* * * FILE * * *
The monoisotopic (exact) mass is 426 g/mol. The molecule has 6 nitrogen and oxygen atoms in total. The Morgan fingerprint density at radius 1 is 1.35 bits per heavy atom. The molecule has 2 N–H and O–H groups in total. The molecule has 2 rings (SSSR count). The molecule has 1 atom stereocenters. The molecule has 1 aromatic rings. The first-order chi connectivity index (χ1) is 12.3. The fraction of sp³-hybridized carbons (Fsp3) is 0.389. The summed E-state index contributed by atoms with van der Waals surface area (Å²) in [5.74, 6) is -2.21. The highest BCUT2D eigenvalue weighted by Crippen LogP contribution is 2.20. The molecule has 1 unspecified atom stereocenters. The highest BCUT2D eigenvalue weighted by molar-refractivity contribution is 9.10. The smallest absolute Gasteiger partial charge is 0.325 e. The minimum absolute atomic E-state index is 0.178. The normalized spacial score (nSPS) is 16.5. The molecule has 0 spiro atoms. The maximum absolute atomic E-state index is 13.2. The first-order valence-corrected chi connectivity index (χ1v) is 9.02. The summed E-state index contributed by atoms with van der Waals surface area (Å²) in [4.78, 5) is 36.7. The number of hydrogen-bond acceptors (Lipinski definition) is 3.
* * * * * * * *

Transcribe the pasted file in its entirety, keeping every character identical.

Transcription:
The monoisotopic (exact) mass is 426 g/mol. The molecule has 6 nitrogen and oxygen atoms in total. The Morgan fingerprint density at radius 1 is 1.35 bits per heavy atom. The molecule has 2 N–H and O–H groups in total. The molecule has 2 rings (SSSR count). The molecule has 1 atom stereocenters. The molecule has 1 aromatic rings. The first-order chi connectivity index (χ1) is 12.3. The fraction of sp³-hybridized carbons (Fsp3) is 0.389. The summed E-state index contributed by atoms with van der Waals surface area (Å²) in [5.74, 6) is -2.21. The highest BCUT2D eigenvalue weighted by Crippen LogP contribution is 2.20. The molecule has 1 unspecified atom stereocenters. The highest BCUT2D eigenvalue weighted by molar-refractivity contribution is 9.10. The smallest absolute Gasteiger partial charge is 0.325 e. The minimum absolute atomic E-state index is 0.178. The normalized spacial score (nSPS) is 16.5. The molecule has 0 spiro atoms. The maximum absolute atomic E-state index is 13.2. The first-order valence-corrected chi connectivity index (χ1v) is 9.02. The summed E-state index contributed by atoms with van der Waals surface area (Å²) in [4.78, 5) is 36.7. The number of hydrogen-bond acceptors (Lipinski definition) is 3.